Muscle-tendon interactions

The objective of this research group is to improve our understanding of muscle-tendon adaptations and processes of non-traumatic injury. The main research areas include muscle-tendon interaction and function, muscle and connective tissue plasticity, and injury mechanisms in muscle and connective tissue.

Research statement

Many questions about the adaptations-injury continuum of musculo-tendinous tissues remain unanswered because of our limited comprehension of its essential features. Our knowledge of “normal” conditions of loading and adaptations is fragmented and sometimes inconsistent. We aim to fill some of these gaps with an integrative approach of the muscle-tendon unit.
 
Our research relies mainly on imaging techniques (B-mode ultrasonography, Shear-wave ultrasonography, MRI, CT-scanning) and biomechanical tools to study the neuromuscular function (dynamometry, neuromuscular electrical stimulation, electromyography). Kinematics analysis is also combined with some of these methods in projects where joint movement needs to be measured or controlled for.
 
This type of research benefits a broad range of society. Our findings contribute fundamental knowledge to athletic performance, injury prevention, work-related musculoskeletal disorders, neurological and musculoskeletal pathology, and aging. Additionally, we develop or improve methodologies to assess the properties and morphology of muscles and tendons. These methods can help researchers, as well as coaches and clinicians, to evaluate the effect of an intervention or a disorder.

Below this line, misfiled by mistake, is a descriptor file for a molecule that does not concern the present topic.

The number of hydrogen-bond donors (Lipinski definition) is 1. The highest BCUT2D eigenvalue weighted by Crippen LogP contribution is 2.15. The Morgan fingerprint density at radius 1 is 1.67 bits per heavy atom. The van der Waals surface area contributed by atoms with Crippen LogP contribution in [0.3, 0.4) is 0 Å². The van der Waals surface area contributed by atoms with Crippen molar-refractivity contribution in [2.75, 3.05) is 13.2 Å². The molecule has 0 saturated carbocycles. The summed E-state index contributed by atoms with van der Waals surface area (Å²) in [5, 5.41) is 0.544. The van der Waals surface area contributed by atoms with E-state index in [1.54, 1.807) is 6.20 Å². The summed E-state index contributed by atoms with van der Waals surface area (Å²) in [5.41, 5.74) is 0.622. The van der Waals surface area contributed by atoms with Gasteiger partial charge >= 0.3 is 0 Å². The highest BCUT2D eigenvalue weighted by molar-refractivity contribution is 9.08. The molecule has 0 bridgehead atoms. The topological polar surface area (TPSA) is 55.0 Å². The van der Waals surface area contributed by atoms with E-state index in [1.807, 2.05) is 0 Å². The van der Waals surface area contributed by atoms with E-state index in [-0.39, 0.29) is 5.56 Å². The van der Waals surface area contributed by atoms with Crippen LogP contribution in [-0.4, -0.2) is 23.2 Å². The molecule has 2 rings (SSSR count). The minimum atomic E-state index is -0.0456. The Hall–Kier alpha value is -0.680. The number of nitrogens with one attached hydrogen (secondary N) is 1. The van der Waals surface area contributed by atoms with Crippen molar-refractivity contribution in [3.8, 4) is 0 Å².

Projects and collaboration

Recent projects have explored the functional significance of tendon stiffness and muscle architecture. Animal comparison studies have shown that muscle and tendon properties are highly specialized tissues. Muscle architecture and tendon stiffness seem optimized for the functions that they fulfill in daily activities. One of our research directions explores the transferability of these observations to the mechanisms driving tissue adaptations Werkhausen et al. (2019). Muscle architecture is a main outcome variable in these projects and has been the object of methodological development at our lab (Seynnes and Cronin 2020).

Recent collaborative projects were successfully completed in various areas and in particular about tendon clinical issues. Some of these projects have focused on the possibility to treat tendinopathy conservatively (non-invasively) with innovative methods (submitted work). Another collaboration focused on recovery from tendon rupture (Stäudle et al. 2021).

Our new/planned work will focus on the detection and prevention of non-traumatic injuries of muscular and connective tissue. This research will be based on the paradigm of damage accumulation. In a first step, we aim to explore variations in tissue mechanical properties in response to strenuous conditions.

Contact us

Olivier Seynnes

Olivier Seynnes

Professor

Phone: +47 23 26 23 08